Without open acknowledgement of the shortcomings of these past inquiries, the public is entitled to be suspicious about the undue haste to have another.

Inquiries should follow criminal prosecutions. They did in the last three big cases of child abuse involving children’s homes in Scotland, so why not in Westminster?

Of course the police need hard proof. Everyone is aware allegations can be plain wrong. Yet we also know prolific sex abusers like Jimmy Savile smiled their way through decades of abuse. We don’t want to jump to conclusions, nor do we want a generation of Establishment figures to get off the hook if they are guilty. This is precisely why prosecutions are needed – to convert a generalised frenzy into specific cases against named individuals.

And yet, last Friday the Metropolitan Police press office couldn’t tell me if there is an active investigation involving any individuals over the Elm Guest House scandal [following historic claims of abuse of children in the 1970s and 1980s at parties at a guest house in London attended by politicians].

It’s an extraordinary situation, or at least it should be. Yet the general public is relatively mute, punch-drunk with a welter of corruption cases involving bankers’ bonuses, MPs expenses, journalists’ phone hacking and energy companies misselling electricity plans.

It seems the public now expects little in the way of transparency or genuine justice from the British Establishment. And yet, we must.

There may be speculation that some of those receiving their jotters in the imminent Cabinet reshuffle are facing more tangible accusations. That could be wildly unfair.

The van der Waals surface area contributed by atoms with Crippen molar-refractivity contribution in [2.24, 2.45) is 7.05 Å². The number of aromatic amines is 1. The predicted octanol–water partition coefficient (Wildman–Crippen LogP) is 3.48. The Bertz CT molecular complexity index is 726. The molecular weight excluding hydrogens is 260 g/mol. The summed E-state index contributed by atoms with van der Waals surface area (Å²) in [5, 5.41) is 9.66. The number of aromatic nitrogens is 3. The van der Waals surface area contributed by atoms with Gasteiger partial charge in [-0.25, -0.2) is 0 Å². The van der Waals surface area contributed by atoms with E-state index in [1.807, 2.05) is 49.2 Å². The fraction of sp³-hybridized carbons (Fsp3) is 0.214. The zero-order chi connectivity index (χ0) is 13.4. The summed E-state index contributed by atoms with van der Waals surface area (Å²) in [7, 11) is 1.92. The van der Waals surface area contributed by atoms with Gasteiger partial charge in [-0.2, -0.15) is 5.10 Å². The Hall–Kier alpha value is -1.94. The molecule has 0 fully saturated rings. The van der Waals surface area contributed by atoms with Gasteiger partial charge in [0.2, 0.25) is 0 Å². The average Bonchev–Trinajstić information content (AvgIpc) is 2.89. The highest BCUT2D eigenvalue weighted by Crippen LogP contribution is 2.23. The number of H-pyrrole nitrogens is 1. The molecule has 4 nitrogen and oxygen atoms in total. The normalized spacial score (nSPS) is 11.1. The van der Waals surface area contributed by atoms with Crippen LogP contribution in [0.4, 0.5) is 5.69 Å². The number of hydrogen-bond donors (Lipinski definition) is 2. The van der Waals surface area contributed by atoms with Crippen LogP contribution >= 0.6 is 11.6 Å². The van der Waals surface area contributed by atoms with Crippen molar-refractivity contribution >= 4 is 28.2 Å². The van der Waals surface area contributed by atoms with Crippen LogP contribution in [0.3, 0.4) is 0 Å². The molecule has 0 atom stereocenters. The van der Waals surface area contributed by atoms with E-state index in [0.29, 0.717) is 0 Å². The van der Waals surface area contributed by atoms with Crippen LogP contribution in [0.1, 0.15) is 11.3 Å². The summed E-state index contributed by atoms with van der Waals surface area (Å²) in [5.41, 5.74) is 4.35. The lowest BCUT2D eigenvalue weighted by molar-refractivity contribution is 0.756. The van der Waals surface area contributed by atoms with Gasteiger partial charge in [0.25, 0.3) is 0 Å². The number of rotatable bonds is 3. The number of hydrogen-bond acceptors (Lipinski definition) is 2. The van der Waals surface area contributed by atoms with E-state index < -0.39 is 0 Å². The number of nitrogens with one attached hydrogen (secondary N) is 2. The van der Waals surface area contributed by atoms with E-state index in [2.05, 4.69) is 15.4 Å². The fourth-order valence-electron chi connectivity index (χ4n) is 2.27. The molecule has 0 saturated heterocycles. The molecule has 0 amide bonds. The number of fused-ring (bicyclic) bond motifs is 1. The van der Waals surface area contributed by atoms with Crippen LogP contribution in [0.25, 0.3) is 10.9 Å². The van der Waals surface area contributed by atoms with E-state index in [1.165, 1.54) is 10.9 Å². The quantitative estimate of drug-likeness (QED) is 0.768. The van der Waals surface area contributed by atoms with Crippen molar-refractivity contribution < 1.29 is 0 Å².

Many people already believe the British Establishment is trying to contain the threat of further exposure by handing the inquiry to “one of its own”– Baroness Butler-Sloss.

By now everyone knows her brother – the late Sir Michael Havers – was Attorney General at the time the allegations of abuse first surfaced. Yet the government is sticking by her appointment on the grounds that she doesn’t see a conflict of interest.

In what other walk of life would an important decision about bias be left to the potentially biased person? The suggestion seems to be that a person of Baroness Butler-Sloss’ reputation would automatically know if she could deal objectively with her brother’s possible involvement in the cover-up of a paedophile ring – and that she would automatically shop herself if she did. Only a demi-god could be so trusted.

That is the unimpeachable and unhealthy height of the pedestal upon which members of the Establishment currently stand.

Baroness Butler-Sloss has already said a conflict of loyalties can’t occur because her late brother wasn’t involved.

Doesn’t that prejudge the evidence? And she’s accused of keeping allegations about a bishop out of a previous review because she “cared about the church”.

Can victims of child abuse believe she will be utterly rigorous this time?

It seems clear those in the Establishment view themselves as a cut above – able to exercise complete neutrality by dint of upbringing, and class.

Not for them the notion of checks and balances. Not for them the concern about justice being seen to be done. Not for them worries about nepotism, favouritism or elitism.

Not for them, even, the sensitivity to know Britain is riven with hurt and disbelief after countless investigations that have failed to resolve issues or properly ascribe blame.

The Baroness is the wrong person for the job and the public inquiry is the wrong first step.

The criminal law must act first. Britain is waiting.